Actually, 2010 Was Not That Regrettable for Electronic Music
This is The Stranger's annual regrets issue, so I'm obligated to roll out a litany of negative observations, gripes, and shit talk. I would love to fill this column with as much venom as I can muster, but you know what? From an electronic-music fan's perspective, 2010 was a great year, both locally and internationally. As another year fades out, I find myself with not much to complain about. Sincere apologies.
But if there was a downside to the year in electronic music, it sprang from the difficulties of dealing with a glut of clubbing options and great music—way too much coming out every week to process all of it (can that sentiment be any more first-world-problems-y?). Decibel Festival represents the epitome of this situation. This year, it expanded to five days/nights from its usual four, increasing by 25 percent the number of spectacular performances one had to maneuver stealthily to witness. Sean Horton and company's staff stepped up in 2010 to deliver their most professionally run fest in Decibel's eight-year existence, and aesthetically speaking, it was one of its finest (I think 2007 and 2009 might have it beat).
One legit bummer for the scene was the closing of Grey Gallery, as that Capitol Hill bar/art space hosted several excellent electronic-oriented nights per week. It had become perhaps the place for open-minded music obsessives to gather. One hopes that owner Erik Guttridge can find another spot in which to foster adventurous DJing concepts.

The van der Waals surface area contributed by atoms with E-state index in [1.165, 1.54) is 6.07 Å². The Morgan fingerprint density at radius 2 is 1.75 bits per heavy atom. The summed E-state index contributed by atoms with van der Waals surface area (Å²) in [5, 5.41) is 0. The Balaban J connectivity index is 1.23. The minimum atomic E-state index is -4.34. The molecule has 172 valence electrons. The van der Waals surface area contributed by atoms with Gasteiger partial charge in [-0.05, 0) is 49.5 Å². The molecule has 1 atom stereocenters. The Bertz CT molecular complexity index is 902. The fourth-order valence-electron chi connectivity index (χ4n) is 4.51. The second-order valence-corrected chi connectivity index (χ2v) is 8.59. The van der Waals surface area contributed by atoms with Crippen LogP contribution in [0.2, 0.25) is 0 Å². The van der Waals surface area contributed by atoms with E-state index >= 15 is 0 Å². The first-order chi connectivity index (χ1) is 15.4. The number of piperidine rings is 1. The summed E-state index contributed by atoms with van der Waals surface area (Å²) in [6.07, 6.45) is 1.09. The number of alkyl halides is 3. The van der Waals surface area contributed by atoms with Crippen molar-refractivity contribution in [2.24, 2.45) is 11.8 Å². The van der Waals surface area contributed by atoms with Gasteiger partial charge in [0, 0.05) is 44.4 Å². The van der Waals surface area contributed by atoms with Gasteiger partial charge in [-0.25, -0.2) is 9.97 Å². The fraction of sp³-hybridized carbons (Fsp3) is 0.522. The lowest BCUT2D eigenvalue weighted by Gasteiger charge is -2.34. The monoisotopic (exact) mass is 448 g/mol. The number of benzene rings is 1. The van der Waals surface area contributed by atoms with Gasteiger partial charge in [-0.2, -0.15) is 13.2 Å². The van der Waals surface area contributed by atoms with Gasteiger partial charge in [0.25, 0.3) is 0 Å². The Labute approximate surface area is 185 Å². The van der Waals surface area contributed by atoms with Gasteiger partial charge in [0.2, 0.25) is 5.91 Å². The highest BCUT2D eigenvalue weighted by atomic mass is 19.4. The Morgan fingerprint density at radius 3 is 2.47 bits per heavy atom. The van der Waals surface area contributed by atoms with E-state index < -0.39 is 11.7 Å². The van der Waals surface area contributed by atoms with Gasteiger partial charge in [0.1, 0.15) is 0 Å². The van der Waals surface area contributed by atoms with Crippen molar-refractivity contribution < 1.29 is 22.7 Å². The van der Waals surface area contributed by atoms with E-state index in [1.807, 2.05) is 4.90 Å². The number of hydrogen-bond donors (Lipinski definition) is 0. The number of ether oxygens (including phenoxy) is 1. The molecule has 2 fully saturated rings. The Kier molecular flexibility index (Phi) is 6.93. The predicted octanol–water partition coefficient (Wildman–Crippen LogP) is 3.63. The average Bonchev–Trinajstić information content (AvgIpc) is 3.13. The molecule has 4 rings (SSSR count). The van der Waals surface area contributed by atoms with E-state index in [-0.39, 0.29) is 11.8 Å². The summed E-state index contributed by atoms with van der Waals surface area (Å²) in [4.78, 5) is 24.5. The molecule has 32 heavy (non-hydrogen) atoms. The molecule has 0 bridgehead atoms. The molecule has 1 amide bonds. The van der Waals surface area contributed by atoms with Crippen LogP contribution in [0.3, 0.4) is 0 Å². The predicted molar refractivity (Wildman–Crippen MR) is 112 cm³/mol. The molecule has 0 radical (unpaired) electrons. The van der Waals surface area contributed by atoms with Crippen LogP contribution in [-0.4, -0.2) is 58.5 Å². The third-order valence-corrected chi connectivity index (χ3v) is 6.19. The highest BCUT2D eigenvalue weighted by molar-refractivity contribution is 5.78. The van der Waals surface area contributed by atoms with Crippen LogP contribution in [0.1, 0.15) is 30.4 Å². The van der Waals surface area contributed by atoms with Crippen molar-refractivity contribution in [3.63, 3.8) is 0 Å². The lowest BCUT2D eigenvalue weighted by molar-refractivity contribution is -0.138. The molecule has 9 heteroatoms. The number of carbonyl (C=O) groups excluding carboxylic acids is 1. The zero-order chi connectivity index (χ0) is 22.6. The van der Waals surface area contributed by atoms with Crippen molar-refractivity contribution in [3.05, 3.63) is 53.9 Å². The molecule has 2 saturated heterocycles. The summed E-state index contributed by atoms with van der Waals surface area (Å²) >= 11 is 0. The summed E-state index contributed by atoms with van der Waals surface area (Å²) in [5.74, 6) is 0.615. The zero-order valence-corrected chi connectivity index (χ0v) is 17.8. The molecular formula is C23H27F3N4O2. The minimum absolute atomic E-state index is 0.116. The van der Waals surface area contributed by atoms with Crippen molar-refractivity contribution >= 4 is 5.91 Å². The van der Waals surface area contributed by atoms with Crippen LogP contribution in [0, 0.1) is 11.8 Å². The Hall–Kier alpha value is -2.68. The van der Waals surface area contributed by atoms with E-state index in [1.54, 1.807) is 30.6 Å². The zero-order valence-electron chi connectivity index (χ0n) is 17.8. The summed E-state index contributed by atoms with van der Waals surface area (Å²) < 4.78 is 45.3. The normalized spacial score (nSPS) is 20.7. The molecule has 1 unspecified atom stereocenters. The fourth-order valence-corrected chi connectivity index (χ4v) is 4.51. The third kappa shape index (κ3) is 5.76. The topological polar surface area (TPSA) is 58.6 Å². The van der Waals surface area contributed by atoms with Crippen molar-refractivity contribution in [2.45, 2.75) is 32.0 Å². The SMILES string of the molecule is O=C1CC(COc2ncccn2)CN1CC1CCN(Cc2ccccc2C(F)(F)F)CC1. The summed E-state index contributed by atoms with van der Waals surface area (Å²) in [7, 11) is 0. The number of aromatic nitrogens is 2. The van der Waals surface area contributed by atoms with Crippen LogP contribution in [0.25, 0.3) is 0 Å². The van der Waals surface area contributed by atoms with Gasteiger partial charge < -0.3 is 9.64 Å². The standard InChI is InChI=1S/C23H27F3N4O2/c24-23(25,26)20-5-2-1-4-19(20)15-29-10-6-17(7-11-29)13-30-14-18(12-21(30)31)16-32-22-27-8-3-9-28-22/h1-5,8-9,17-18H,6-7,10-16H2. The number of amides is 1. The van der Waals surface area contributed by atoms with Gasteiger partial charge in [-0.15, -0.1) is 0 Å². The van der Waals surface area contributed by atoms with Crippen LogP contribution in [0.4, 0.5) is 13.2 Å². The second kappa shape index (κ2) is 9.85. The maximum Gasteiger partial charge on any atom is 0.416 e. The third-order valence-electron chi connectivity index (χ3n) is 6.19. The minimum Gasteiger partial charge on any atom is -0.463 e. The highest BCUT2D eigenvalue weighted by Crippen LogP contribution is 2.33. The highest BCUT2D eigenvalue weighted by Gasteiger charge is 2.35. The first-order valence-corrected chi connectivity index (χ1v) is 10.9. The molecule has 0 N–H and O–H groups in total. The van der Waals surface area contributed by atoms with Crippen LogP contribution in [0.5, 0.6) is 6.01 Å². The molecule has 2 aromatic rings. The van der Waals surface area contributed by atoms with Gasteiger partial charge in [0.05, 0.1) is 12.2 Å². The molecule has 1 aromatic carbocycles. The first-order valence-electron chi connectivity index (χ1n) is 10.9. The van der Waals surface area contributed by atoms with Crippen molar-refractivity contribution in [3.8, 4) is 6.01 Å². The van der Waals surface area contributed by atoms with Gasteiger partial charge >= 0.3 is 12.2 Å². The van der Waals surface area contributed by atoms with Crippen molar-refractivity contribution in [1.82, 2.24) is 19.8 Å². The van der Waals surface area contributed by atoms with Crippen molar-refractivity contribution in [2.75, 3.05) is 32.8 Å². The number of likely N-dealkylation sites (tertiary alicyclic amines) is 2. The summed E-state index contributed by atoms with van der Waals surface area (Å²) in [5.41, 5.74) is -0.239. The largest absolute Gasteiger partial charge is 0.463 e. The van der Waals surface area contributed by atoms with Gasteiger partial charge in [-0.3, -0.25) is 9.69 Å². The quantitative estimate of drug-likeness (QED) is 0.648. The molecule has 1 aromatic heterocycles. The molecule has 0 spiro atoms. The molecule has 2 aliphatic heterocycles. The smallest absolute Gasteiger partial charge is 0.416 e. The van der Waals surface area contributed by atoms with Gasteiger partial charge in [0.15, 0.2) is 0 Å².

In Grey's absence, the Living Room blossomed as a possible void-filler for seriously outré DJ nights that don't need to keep dance floors busy. Spearheaded by DJ Verse (aka Josh Roberts), the Living Room has become a beacon of eclectic sonic delights. His Show & Tell bimonthly spotlights Seattle's wealth of inventive live electronic music and challenging DJs. Verse also paved the way for the Naturebot (Ian Scot Price) and Electrosect (Patrick Haenelt) to begin Voltage Control, a bimonthly focusing on electronic music created before 1983. Almost concurrently and in a similar vein (but mostly dealing with minimal cold wave), Dr. Troy and Nary Guman began Pop Surgery in the Rendezvous' Grotto. And then there's the Baltic Room's resurgence as a cynosure of forward-thinking bass-centric music.
Speaking of which, this week brings two awesome shows to that venue. New Year's Eve, Detroit's Luke Hess and local luminaries Jon McMillion and Lusine will usher in 2011 with some of the most inventive techno you'll hear on this debaucherous night. And on January 5, Decibel and Ill Cosby's Car Crash Set label (another reason 2010 ruled, by the way) enlist England's Ramadanman, the Hessle Audio boss who's finessing dubstep into labyrinthine, novel configurations. Get heady!
Sorry if this Data Breaker comes off as Pollyannaish. The forces of crapitude will just have to try harder next year.